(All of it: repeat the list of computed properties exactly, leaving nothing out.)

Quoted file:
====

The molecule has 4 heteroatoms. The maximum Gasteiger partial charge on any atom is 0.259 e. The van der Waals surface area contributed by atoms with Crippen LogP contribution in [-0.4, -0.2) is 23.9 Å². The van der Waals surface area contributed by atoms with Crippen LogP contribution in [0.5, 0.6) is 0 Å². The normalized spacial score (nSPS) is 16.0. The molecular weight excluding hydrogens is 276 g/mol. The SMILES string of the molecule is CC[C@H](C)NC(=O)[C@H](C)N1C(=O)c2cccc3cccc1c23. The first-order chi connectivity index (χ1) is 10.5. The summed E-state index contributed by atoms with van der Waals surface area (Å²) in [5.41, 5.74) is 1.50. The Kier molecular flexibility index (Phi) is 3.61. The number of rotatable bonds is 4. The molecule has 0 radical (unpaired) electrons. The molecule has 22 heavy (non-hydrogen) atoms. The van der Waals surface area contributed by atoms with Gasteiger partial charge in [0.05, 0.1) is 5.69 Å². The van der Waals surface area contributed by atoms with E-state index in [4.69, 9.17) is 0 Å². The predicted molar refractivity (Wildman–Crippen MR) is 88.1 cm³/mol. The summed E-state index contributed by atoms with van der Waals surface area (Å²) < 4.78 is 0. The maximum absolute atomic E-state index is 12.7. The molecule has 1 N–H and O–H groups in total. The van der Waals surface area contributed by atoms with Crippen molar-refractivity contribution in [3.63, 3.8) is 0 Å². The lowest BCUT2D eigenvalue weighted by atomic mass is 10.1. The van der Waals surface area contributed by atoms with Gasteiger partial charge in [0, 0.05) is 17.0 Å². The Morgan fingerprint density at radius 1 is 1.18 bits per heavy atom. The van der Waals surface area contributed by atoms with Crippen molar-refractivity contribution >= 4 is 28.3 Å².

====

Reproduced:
The molecule has 4 heteroatoms. The maximum Gasteiger partial charge on any atom is 0.259 e. The van der Waals surface area contributed by atoms with Crippen LogP contribution in [-0.4, -0.2) is 23.9 Å². The van der Waals surface area contributed by atoms with Crippen LogP contribution in [0.5, 0.6) is 0 Å². The normalized spacial score (nSPS) is 16.0. The molecular weight excluding hydrogens is 276 g/mol. The SMILES string of the molecule is CC[C@H](C)NC(=O)[C@H](C)N1C(=O)c2cccc3cccc1c23. The first-order chi connectivity index (χ1) is 10.5. The summed E-state index contributed by atoms with van der Waals surface area (Å²) in [5.41, 5.74) is 1.50. The Kier molecular flexibility index (Phi) is 3.61. The number of rotatable bonds is 4. The molecule has 0 radical (unpaired) electrons. The molecule has 22 heavy (non-hydrogen) atoms. The van der Waals surface area contributed by atoms with Gasteiger partial charge in [0.05, 0.1) is 5.69 Å². The van der Waals surface area contributed by atoms with E-state index in [4.69, 9.17) is 0 Å². The predicted molar refractivity (Wildman–Crippen MR) is 88.1 cm³/mol. The summed E-state index contributed by atoms with van der Waals surface area (Å²) < 4.78 is 0. The maximum absolute atomic E-state index is 12.7. The molecule has 1 N–H and O–H groups in total. The van der Waals surface area contributed by atoms with Crippen molar-refractivity contribution in [3.63, 3.8) is 0 Å². The lowest BCUT2D eigenvalue weighted by atomic mass is 10.1. The van der Waals surface area contributed by atoms with Gasteiger partial charge in [0, 0.05) is 17.0 Å². The Morgan fingerprint density at radius 1 is 1.18 bits per heavy atom. The van der Waals surface area contributed by atoms with Crippen molar-refractivity contribution >= 4 is 28.3 Å².